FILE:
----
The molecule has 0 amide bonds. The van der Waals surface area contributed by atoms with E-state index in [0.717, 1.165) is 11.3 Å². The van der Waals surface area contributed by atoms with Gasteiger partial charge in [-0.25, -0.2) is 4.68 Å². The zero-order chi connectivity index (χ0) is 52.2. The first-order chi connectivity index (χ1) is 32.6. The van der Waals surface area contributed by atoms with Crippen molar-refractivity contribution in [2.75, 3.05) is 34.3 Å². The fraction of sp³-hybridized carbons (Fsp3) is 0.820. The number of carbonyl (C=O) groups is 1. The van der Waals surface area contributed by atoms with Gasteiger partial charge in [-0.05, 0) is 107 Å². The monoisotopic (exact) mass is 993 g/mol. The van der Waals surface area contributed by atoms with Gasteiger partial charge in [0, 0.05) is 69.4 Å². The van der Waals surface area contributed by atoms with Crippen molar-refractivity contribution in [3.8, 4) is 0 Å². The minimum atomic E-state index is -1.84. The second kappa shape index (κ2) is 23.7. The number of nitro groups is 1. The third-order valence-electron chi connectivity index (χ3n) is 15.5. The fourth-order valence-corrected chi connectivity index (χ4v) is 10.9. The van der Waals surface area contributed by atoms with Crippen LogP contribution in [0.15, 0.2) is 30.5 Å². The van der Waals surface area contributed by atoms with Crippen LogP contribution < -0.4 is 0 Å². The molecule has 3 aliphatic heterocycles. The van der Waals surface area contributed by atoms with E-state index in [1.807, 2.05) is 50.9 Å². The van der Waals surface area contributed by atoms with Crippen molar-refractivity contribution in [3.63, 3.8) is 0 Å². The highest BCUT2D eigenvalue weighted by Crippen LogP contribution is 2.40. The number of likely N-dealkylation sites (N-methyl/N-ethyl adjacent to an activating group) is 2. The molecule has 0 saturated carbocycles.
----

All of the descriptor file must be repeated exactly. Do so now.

The molecule has 0 amide bonds. The van der Waals surface area contributed by atoms with E-state index in [0.717, 1.165) is 11.3 Å². The van der Waals surface area contributed by atoms with Gasteiger partial charge in [-0.25, -0.2) is 4.68 Å². The zero-order chi connectivity index (χ0) is 52.2. The first-order chi connectivity index (χ1) is 32.6. The van der Waals surface area contributed by atoms with Crippen molar-refractivity contribution in [2.75, 3.05) is 34.3 Å². The fraction of sp³-hybridized carbons (Fsp3) is 0.820. The number of carbonyl (C=O) groups is 1. The van der Waals surface area contributed by atoms with Gasteiger partial charge in [-0.05, 0) is 107 Å². The monoisotopic (exact) mass is 993 g/mol. The van der Waals surface area contributed by atoms with Gasteiger partial charge in [0, 0.05) is 69.4 Å². The van der Waals surface area contributed by atoms with Crippen molar-refractivity contribution in [3.8, 4) is 0 Å². The minimum atomic E-state index is -1.84. The second kappa shape index (κ2) is 23.7. The number of nitro groups is 1. The third-order valence-electron chi connectivity index (χ3n) is 15.5. The fourth-order valence-corrected chi connectivity index (χ4v) is 10.9. The van der Waals surface area contributed by atoms with Crippen LogP contribution in [0.15, 0.2) is 30.5 Å². The van der Waals surface area contributed by atoms with Crippen LogP contribution < -0.4 is 0 Å². The molecule has 3 aliphatic heterocycles. The van der Waals surface area contributed by atoms with E-state index in [1.807, 2.05) is 50.9 Å². The van der Waals surface area contributed by atoms with Crippen molar-refractivity contribution in [3.63, 3.8) is 0 Å². The highest BCUT2D eigenvalue weighted by Crippen LogP contribution is 2.40. The number of likely N-dealkylation sites (N-methyl/N-ethyl adjacent to an activating group) is 2. The molecule has 0 saturated carbocycles.